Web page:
As we all know, Indianapolis Motor Speedway is one of the most iconic tracks on NASCAR’s schedule, which makes a spectacle of a race. And, as of this year, the popular Brickyard has overshadowed it’s neighboring track, Lucas Oil Raceway, and taken it’s July Nationwide Series race.
If all goes as planned, having the Nationwide Series at the Brickyard will generate more profit, seeing that the series is making it’s debut at such a historic track AND it’s partnered with the Cup race. In addition to that, drivers and NASCAR personnel seem to be quite excited about the move because of the track itself. I, on the other hand, am quite reluctant to see Lucas Oil Raceway be replaced after hosting the Nationwide Series annually for three decades.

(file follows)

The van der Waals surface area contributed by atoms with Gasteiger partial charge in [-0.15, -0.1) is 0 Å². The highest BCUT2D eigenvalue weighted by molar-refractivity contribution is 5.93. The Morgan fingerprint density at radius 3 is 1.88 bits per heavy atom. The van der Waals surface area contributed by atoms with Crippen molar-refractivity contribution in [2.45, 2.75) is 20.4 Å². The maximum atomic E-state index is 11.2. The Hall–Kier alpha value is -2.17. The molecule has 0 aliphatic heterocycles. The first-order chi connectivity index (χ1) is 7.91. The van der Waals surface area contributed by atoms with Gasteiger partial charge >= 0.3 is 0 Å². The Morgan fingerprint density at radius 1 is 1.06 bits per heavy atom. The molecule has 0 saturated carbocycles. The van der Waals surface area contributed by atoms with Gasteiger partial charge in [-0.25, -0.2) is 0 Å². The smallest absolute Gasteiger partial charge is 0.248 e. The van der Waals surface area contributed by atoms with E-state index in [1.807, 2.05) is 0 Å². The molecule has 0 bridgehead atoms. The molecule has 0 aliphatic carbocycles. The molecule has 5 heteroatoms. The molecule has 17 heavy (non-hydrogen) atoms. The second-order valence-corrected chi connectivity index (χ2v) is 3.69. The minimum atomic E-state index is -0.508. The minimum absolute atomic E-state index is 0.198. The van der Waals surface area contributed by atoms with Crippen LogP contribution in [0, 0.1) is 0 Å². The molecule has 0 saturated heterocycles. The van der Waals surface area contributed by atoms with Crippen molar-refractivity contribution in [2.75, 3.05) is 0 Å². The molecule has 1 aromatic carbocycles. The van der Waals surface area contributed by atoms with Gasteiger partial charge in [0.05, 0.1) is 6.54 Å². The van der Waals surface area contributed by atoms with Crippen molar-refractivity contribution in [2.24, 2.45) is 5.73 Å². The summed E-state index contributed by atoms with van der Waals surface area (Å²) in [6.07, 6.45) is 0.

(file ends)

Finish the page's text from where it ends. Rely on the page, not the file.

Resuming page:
Historic value set aside, the quality of racing at Lucas Oil Raceway is superb compared to the monotonous parade at Indy. The fender-bumping short track racing at the .686-mile Lucas Oil keeps fans on the edge of their seat for the majority of the 200 scheduled laps. Last year, the Kroger 200 at Lucas Oil was by far my favorite race of the Nationwide schedule, with cars bumping and spinning up until the checkered flag. The drivers are kept compacted and battling side-by-side at Lucas Oil, in contrast to the typical Indy field, which tends to thin out and run single file, a common trend already in the 2012 season.
That being said, maybe the Indy 250 will be a great move for the Nationwide Series, in both profit and racing. Next weekend will give us the answer to that, though the typical pattern of the racing at these two tracks is extremely different. The tight, compacted, short track racing at Lucas Oil Raceway will be greatly missed as the series moves to it’s larger counterpart; but think about it.. which is more important: historic value of the track, or quality of racing?
By Alanis King